Spotlight: Keyan Houshmand

Keyan Houshmand. Credit: Press/Supplied
(Image credit: Press/Supplied)


HAILS FROM: Kaurna/Adelaide, SA
SOUNDS LIKE: A djentle stream of unfiltered chaos
LATEST DROP: Gradient (EP out now independently) 

What’s your current go-to guitar?
My current go-to guitar is my Jackson Juggernaut ET7 Misha Mansoor signature. I actually own the USA-made six- and seven-string variants of the same guitar, but I don’t see myself picking them up as much these days after receiving the import versions. This guitar was kindly gifted to me from the guys at Fender/Jackson Australia, who came across my love for the USA Misha Mansoor signature guitars through my social media accounts. I couldn’t be more grateful, as it is an absolute beast of a guitar. 

How did you initially fall in love with the instrument?
My first ever guitar was a nylon-string Ashton acoustic, which was gifted to me by my uncle on my fifth birthday. I was always really interested in music, with Michael Jackson being my favourite artist at the time. It wasn’t until I got that first guitar that I started listening to more guitar-oriented music. After finding out that I got a guitar for my birthday, I remember both of my uncles – on the other side of the family – twisting my young, malleable brain into getting familiar with bands like Led Zeppelin, AC/DC and KISS. Even though my parents put me into lessons straight away, I was never forced to learn guitar or anything like that. I kind of just picked it up and never put it down, which is crazy to think about, 17 years later. You’d think by now I might be sick of it, but the truth is that I couldn’t be any more in love with the instrument than I am right now.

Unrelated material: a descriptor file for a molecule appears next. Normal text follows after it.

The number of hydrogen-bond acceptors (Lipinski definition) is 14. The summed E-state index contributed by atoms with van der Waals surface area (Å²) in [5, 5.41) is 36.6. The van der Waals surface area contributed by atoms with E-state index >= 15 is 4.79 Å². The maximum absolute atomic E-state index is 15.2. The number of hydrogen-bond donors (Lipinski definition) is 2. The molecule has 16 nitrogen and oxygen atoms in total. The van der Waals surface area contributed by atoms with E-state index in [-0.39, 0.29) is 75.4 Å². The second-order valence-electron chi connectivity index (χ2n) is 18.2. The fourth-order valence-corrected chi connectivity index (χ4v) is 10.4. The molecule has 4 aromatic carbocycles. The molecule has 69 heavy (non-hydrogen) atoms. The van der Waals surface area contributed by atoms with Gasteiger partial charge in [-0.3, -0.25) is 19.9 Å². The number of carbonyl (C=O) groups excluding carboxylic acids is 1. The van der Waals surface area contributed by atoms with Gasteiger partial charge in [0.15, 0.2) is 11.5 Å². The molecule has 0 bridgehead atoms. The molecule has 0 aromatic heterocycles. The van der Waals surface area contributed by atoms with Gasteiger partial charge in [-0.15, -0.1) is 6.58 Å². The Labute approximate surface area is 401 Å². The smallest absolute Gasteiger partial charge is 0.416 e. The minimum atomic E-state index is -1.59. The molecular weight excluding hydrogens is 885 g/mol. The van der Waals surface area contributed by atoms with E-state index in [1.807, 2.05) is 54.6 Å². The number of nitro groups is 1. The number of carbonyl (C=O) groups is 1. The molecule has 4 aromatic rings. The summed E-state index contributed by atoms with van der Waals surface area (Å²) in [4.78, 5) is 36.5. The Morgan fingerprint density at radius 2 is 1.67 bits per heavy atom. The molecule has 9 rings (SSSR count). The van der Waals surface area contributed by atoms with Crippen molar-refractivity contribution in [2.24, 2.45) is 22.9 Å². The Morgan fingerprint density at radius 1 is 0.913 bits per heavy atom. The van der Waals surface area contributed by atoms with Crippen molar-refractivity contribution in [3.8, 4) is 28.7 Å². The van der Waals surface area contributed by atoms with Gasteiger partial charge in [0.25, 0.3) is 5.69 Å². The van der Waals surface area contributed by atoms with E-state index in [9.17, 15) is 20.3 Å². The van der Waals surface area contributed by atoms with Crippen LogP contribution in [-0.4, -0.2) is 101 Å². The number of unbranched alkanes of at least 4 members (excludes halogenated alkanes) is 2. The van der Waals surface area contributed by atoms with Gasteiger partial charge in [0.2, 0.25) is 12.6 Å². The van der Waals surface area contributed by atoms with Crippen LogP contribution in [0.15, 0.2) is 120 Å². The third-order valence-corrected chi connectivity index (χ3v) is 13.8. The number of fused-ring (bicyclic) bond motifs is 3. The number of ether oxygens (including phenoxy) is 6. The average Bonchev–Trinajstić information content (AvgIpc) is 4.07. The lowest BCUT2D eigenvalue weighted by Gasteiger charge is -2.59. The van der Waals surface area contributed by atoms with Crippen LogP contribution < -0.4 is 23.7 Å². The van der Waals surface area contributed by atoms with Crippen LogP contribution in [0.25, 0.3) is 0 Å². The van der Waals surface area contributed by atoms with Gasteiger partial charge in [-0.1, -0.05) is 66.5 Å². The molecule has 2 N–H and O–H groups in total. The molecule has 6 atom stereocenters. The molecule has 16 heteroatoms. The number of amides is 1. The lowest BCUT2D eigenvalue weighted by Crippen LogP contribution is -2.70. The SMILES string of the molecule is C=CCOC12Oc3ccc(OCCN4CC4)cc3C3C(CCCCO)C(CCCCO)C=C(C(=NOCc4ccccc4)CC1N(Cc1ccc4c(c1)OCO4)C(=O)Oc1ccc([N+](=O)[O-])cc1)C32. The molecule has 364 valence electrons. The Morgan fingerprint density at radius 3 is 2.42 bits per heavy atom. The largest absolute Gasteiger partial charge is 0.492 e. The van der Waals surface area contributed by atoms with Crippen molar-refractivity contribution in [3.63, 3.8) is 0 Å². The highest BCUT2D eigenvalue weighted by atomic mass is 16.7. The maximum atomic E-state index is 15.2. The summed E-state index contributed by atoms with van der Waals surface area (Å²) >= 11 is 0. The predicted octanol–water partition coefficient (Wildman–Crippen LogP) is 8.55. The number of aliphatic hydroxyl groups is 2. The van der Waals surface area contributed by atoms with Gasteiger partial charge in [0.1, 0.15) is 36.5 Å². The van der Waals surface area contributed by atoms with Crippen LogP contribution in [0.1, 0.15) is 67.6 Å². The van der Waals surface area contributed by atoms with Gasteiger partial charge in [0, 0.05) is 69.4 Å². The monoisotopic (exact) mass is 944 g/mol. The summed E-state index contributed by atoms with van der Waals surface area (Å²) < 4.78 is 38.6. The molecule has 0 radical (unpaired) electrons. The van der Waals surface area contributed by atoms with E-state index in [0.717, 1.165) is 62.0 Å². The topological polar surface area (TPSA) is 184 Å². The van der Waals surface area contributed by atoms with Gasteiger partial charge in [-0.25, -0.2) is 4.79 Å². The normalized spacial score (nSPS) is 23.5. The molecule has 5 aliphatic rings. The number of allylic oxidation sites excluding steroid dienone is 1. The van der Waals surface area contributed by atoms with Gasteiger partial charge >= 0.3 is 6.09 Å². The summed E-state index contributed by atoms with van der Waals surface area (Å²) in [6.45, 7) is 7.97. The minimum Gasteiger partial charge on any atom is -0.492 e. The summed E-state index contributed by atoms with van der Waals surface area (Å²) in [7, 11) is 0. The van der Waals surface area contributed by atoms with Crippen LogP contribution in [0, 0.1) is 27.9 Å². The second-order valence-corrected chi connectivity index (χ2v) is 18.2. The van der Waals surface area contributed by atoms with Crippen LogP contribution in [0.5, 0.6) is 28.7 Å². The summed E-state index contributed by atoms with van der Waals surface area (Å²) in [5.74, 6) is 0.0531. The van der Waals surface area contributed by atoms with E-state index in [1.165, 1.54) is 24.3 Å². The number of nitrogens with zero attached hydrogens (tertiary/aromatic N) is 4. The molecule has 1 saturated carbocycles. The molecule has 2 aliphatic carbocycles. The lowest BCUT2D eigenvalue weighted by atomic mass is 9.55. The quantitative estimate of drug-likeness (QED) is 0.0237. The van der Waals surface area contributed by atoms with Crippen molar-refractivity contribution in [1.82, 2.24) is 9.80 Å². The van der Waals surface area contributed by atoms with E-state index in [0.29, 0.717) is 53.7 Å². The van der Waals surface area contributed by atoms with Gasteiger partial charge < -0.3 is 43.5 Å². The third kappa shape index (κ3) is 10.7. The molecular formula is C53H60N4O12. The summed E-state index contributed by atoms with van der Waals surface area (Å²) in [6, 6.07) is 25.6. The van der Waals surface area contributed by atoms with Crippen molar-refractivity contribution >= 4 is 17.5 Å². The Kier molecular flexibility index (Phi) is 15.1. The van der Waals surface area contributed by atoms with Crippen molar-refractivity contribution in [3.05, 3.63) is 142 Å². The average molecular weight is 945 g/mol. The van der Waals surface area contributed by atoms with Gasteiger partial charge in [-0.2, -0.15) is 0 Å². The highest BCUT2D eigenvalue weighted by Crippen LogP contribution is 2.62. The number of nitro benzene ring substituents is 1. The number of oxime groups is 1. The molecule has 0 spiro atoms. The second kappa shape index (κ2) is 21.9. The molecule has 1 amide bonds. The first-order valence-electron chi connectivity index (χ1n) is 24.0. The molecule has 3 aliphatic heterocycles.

What inspires you as a player?
My influences are from a lot of different places at the moment. Some influences aren’t even related to the guitar at all, like Dua Lipa. My major influences tend to come naturally from whatever I’m listening to at that point in time, as I’ll subliminally try to learn and imitate what I’m hearing. Bands I’m really enjoying these days are ERRA, Spiritbox, Northlane, Loathe, Sleep Token and Meshuggah (still). 

I’ve always been a huge advocate for learning songs you enjoy, rather than practicing traditionally through scales or something like that. I can’t read music and don’t know much theory, but breaking down the tab of a song I love always teaches me so much. I think most people get stuck by viewing tabs as “a bunch of single notes and numbers on a page that get you from point A to point B”, but I’ve always enjoyed learning tabs with a more holistic approach. 

For example, deciphering the song structure, why certain notes are here, why this works, why that chord progression sounds nice here, etcetera. From there, I take whatever I learn and try to implement them into my own riffs and songwriting sessions, whether that’s something as precise as a specific chromatic lick or something as broad as a chord progression. 

Are you much of a gear nerd?
I’m a hopeless gear nerd. It doesn’t matter what kind of gear it is, I’m always fascinated by tone, and how certain pieces of gear affect the way I sound. I don’t really see myself as a “tone snob”, though – I’m not really fussy about tubes versus digital, etcetera. At the end of the day, if it sounds good, it sounds good. That’s the only factor I really take into consideration when discussing and using gear.
I think my thirst for knowledge around gear has come from necessity, as getting the “right tone” on a detuned, extended range guitar can be a bit annoying on “traditional” gear. My favourite type of gear will always be guitars. It’s a double edged sword, because on one hand I know exactly what I want in a guitar, but on the other hand it might be hard to even find a guitar to satisfy all those needs in the first place. That’s why I love the Misha Mansoor signature models, as they pretty much tick every single box – whether that be the shape of the guitar, or something as trivial as the truss rod wheel placement.

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Ellie Robinson
Editor-at-Large, Australian Guitar Magazine

Ellie Robinson is an Australian writer, editor and dog enthusiast with a keen ear for pop-rock and a keen tongue for actual Pop Rocks. Her bylines include music rag staples like NME, BLUNT, Mixdown and, of course, Australian Guitar (where she also serves as Editor-at-Large), but also less expected fare like TV Soap and Snowboarding Australia. Her go-to guitar is a Fender Player Tele, which, controversially, she only picked up after she'd joined the team at Australian Guitar. Before then, Ellie was a keyboardist – thankfully, the AG crew helped her see the light…